We evaluate clinical competency on an ongoing basis. Staff members are given routine feedback with regard to areas that need improvement and areas in which they are excelling. Staff members are evaluated annually on overall performance, clinical knowledge, communication skills and technical skills.
Does your lab have a clinical ladder?
Yes, the cath lab’s Professional Advancement Clinical Tracks book allows staff to annually document their own involvement within the lab, as well as educational and advancement activities with themselves and their peers. From there, staff is rewarded with bonuses based on points achieved in the program.
How does your lab handle on-call?
We currently keep three people on call: one nurse, one technologist and one that could be either a nurse or a technologist. Everybody is required to work a certain number of weeknights and weekends within the year. Every staff member is required to work one holiday period each year.
Within what time period are call team members expected to arrive to the lab after being paged?
After being paged, team members are expected to arrive to the lab within 30 minutes.
Do you have flextime or multiple shifts?
The cath lab maintains multiple shifts: an early morning shift, a second team that arrives at noon to cover late evening cases, and a small contingent of flex shifts that might come in an hour or two earlier or later.
Has your lab recently undergone a national accrediting agency inspection?
We are entering our re-survey period for The Joint Commission (TJC). The lab staff works together to ensure we are compliant with all TJC standards every day. We work very hard to focus on ensuring all of our documentation is clearly recorded, complete and accurate. This includes proper documentation prior to the procedure, including a history and physical, and the procedural consent form.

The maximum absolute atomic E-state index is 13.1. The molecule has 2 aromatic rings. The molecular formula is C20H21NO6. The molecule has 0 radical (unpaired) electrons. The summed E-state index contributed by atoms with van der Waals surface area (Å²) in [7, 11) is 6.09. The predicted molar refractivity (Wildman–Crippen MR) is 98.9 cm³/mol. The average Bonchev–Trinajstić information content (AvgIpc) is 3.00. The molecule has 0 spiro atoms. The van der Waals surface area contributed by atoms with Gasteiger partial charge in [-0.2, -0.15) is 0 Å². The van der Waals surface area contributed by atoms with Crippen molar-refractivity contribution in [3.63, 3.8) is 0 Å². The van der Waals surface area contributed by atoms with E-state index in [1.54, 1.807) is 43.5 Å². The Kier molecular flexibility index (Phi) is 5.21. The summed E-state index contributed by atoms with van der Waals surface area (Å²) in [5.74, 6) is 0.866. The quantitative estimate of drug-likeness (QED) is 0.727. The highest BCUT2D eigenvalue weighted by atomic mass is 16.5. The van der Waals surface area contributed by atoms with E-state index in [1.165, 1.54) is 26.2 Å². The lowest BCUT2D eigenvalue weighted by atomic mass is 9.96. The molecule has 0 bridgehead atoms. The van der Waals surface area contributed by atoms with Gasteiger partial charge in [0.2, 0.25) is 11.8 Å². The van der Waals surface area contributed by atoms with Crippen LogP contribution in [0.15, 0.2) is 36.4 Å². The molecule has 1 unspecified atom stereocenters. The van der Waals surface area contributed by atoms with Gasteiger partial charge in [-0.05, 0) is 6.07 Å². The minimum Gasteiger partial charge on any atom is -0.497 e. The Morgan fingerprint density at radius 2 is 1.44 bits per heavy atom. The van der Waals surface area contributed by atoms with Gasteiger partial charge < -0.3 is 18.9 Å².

What trends have you seen in your procedures and/or patient population?
We have seen an increase in structural heart procedures and an increase in peripheral vascular procedures. We are seeing a higher percentage of patients being transferred here from other facilities than we have seen in the past. We have also witnessed a rapid increase in the percentage of procedures performed through radial access.
What is unique about your cath lab and staff?
What makes the staff of the cath lab at Morristown Medical Center’s Gagnon Cardiovascular Institute so innovative is that we really have a very collaborative team. Nurses, technologists and the administrative team work very closely together. We maintain an excellent relationship with our surgical colleagues, and patient care decisions are often made collaboratively with our surgical team.
Is there a problem or challenge your lab has faced?